While Buñuel’s critique of environmental damage and passivity through mise-en-scène is focused on his characters, his use of the fish tank allows him to extend an element of critique, and the call to do something about it, to the film’s viewer—the voyeur who is enjoying this spectacle. If the characters are blind to the manner in which they are constrained by the tank and the rigid frame of their own mores, the viewer is not; instead, through Buñuel’s use of mise-en-scène, the viewer may become aware of multiple frames at work in Phantom: not simply the fish tank, but the larger frame of the cinema screen in which all the film’s characters, human and nonhuman, are contained. Buñuel challenges the viewer to move beyond the characters’ containment and passivity; yet at the same time, Buñuel’s focus on frames, literal and figurative, implies that even though the viewer may feel free of the frames that restrain the characters, there are larger, if invisible, frames that surround the viewer: the frames of convention and bourgeois social, political, and cultural institutions.
Through Buñuel’s use of mise-en-scène in Phantom, the director explores the self-interest, conformity, and waste—both actual and spiritual—at the heart of “civilized” human society, critiquing that society and seeking to change it. This effort for change and the manner in which Buñuel approaches it make the director and his work instructive in light of the current environmental crisis. Phantom foreshadows the difficulty of alerting an often-indifferent public to damage and injustice, whether social, political, or ecological. Yet the film also contains a technique for addressing this passivity, at least in cinematic terms—those uncanny, alienating reversals: from the chairs-turned-toilets to the fish tank that is transformed via composition and framing from simple décor to potent symbol of environmental damage. Through his use of these reversals, and his utilization of mise-en-scène as a whole, Buñuel shows filmmakers and viewers a way to, if only momentarily, transform the world.
K. Brenna Wardell is an instructor in the English Department at the University of Alabama. Her research interests include gender and sexuality, film studies, media aesthetics, and dramatic literature. She has presented conference papers at the annual conference of the Society for Cinema and Media Studies, Console-ing Passions, and the biennial meeting of the Association for the Study of Literature and the Environment. Her article “’Almost a Golden Glow around It’: the Filmic Nostalgia of Walt Disney’s Pollyanna (1960)” will appear in Eleanor H. Porter’s Pollyanna: A Children’s Classic at 100, published by the University Press of Mississippi.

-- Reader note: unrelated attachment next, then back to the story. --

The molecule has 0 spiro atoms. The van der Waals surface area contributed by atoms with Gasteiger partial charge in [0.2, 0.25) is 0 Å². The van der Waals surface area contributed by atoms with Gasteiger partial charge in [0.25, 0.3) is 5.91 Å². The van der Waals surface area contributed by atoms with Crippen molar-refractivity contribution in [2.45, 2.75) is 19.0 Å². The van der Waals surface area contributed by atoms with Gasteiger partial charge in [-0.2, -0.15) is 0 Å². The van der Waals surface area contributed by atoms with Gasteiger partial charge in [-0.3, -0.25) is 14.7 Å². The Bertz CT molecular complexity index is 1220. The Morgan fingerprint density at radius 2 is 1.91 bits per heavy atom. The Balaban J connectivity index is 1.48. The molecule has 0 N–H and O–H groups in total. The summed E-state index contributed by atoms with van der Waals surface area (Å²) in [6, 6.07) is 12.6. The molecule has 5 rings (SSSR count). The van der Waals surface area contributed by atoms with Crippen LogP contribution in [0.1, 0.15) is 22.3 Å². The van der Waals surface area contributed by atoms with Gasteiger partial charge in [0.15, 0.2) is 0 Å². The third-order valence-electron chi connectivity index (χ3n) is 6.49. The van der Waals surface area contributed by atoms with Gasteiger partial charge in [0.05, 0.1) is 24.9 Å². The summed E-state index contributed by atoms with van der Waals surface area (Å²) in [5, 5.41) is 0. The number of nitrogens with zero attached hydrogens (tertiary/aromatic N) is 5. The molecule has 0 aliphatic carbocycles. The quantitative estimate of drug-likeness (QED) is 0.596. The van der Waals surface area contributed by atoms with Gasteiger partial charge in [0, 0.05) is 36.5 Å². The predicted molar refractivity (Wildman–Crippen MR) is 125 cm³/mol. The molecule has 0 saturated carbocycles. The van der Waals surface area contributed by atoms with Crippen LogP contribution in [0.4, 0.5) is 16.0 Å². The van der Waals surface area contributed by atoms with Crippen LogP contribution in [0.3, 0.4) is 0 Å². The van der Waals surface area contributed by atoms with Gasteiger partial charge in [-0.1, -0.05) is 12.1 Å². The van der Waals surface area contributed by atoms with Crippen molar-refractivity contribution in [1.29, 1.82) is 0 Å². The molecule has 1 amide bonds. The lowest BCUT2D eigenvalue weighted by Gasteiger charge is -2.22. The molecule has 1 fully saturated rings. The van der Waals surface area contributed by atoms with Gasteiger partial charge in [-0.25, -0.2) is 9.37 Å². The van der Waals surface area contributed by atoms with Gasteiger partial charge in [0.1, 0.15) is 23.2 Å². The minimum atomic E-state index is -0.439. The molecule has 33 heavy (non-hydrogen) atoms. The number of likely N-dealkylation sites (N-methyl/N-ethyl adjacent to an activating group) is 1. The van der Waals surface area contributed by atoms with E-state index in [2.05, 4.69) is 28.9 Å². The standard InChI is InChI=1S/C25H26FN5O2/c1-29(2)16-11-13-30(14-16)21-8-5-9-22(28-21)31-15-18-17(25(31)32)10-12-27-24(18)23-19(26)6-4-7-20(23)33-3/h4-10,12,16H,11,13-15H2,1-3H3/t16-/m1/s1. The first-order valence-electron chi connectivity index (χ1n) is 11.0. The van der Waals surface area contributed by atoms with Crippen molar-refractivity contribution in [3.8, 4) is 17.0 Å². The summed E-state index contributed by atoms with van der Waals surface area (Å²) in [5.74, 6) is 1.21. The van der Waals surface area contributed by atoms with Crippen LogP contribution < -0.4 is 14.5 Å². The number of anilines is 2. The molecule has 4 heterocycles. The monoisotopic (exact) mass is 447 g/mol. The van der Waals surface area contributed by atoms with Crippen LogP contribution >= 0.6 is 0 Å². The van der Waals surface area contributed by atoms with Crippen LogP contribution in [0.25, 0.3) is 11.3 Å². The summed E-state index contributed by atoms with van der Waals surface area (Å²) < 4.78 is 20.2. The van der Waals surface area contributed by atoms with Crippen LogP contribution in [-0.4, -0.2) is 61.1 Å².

1. In his autobiography My Last Breath, Buñuel notes that the film’s title was “invented in homage to Karl Marx, to that ‘A spectre is haunting Europe—the spectre of Communism’ at the beginning of the Manifesto” (London: Jonathan Cape, 1984), 249.
2. In discussing the uncanny in The Films of Luis Buñuel, scholar Peter William Evans cites Sigmund Freud’s 1919 essay on the uncanny, which Freud defines as “‘that class of the frightening which leads back to what is known of old and long familiar’” (Oxford: Clarendon Press, 1993), 81.
3. Phantom’s narrative consists of seemingly unconnected incidents linked by a daisy chain structure in which characters shift from minor roles in one scene, to primary characters in the following scene. Its content contains frequent references to taboo social, sexual, and religious acts, from incest and sado-masochism to sacrilege and murder.
4. The scene just before the dinner party scene is listed as scene 11 of 22 in the Criterion Collection DVD menu, in which it is titled “Law and misdemeanor.” The dinner party is listed as scene 12 and titled “A general upheaval.”
5. In addition to the manner in which Buñuel emphasizes the passivity of his characters through the mise-en-scène and through their dialogue, as they bring up the subject of waste only to then drop it, so too there is the manner in which the characters within the dinner party scene and the gendarmes, for whose benefit this story is being told, focus only on the numbers quoted rather than confronting the nature of the problem and a course of action. Certainly, the numbers that the host and professor provide are, indeed, staggering, and the other characters in the dinner party scene react with shock, yet only a few beats later the conversation has shifted. Similarly, when the action moves momentarily back to the gendarmes, one asks for a clarification of a number, but nothing more. By having his characters focus on numbers rather than those numbers’ context and a potential solution to this damage, Buñuel emphasizes that neither the characters in the dinner party scene nor the gendarmes have learned anything profound; it also seems certain that they will not act on this information in any way.